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Categories: Fast ForWord, Reading & Learning, Reading Assistant

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How Language Immersion Helps English Language Learners Succeed in School

English language learners

According to the National Center for Education Statistics (NCES), the number of school-age English Language Learners (ELLs) more than doubled between the years 1980 and 2009, rising from 4.7 million to 11.2 million. ELLs currently represent one in nine students ages 5 - 17 in US classrooms, with the majority found in the primary grades.

In a recent webinar, Dr. Virginia Mann, Professor of Cognitive Science at UC Irvine in Southern California, confronted the barriers that ELLs face, and outlined the pathway to success for these students. In order to develop into fluent readers, she explained, ELLs rely on a couple of basics:

  • Vocabulary and early language skills
  • Phonemic awareness

The good news is that building these skills in a learner’s first language can help build skills in English, as phonemic awareness generalizes across languages and it’s a short hop to understand new English words that sound similar in both languages.  The bad news is that many ELLs also grow up in poverty and research shows that young children living in poverty often do not get enough early language experience and exposure to develop strong early language skills.

Because early language skills are so critical for ELLs, if parents take the time to "become teachers" for their children and immerse their children in language by having conversations with them and working with them on listening and speaking activities, learners can make significant gains.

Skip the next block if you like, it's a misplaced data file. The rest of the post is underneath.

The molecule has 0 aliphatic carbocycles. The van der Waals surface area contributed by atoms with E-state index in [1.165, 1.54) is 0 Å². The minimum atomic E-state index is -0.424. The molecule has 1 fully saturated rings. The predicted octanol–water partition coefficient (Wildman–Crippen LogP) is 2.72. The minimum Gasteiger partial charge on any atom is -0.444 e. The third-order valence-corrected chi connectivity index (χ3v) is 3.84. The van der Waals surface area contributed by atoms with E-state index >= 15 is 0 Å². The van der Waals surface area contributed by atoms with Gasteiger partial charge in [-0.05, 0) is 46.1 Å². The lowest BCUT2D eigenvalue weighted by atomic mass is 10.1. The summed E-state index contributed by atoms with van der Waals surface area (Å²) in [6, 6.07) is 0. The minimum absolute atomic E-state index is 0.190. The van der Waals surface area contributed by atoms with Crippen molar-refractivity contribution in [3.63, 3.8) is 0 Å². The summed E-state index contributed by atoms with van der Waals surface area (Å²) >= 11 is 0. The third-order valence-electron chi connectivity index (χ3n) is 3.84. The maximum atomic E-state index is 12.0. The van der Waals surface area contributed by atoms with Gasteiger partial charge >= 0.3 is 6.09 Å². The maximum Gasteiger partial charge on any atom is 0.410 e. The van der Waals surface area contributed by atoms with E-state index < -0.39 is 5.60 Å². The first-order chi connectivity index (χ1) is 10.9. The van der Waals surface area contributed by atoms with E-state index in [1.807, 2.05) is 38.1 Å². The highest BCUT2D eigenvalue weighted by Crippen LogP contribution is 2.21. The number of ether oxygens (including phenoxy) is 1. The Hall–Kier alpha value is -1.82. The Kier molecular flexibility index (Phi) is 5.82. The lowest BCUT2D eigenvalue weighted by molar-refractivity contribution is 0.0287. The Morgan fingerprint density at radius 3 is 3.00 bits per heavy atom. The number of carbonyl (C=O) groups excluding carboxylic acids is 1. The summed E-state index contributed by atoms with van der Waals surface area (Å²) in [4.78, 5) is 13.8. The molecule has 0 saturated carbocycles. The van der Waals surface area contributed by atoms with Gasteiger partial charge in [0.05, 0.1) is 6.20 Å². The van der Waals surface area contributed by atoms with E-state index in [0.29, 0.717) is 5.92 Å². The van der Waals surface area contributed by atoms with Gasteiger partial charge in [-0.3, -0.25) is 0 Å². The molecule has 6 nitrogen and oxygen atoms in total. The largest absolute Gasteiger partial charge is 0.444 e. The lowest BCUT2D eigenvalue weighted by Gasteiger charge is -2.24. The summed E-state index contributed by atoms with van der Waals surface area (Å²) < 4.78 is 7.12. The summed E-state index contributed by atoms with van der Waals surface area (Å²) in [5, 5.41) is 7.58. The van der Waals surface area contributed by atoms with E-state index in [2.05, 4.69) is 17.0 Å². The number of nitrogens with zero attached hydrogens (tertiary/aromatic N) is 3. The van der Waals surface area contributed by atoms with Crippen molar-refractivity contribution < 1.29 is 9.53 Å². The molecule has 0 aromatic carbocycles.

Students whose first language uses an alphabet system have some advantages over those whose first language use an orthographic system, but the bottom line is that when students engage frequently in language-oriented activities and build oral skills, vocabulary, and phonemic understanding in any language, they are on the pathway to successful English language learning.

Mann is quick to note that while parent involvement is crucial, one-shot programs are not sufficient.  Parents of ELLs need coaching and support, not just instruction.  Dr. Mann references numerous studies and gives examples of the enduring programs that she has created and implemented to support parents in helping their children succeed.

To learn more about why early immersion in any language is so crucial to future academic success, view Dr. Mann's webinar here.

Related Reading:

Why You Should Read With Your Child

Toddler Vocabulary Development: Shopping With Your Child

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Teaching Metacognition: The Value of Thinking About Thinking

Teaching metacognition

Research performed in the past few decades has demonstrated that we can improve reading skills by teaching students “metacognitive strategies.” By metacognition, we refer to enhancing one’s awareness of “what one believes and how one knows.” (Kuhn, 2000).  In other words, the more we can teach students to be actively thinking about thinking as they learn, the more effective their learning will be.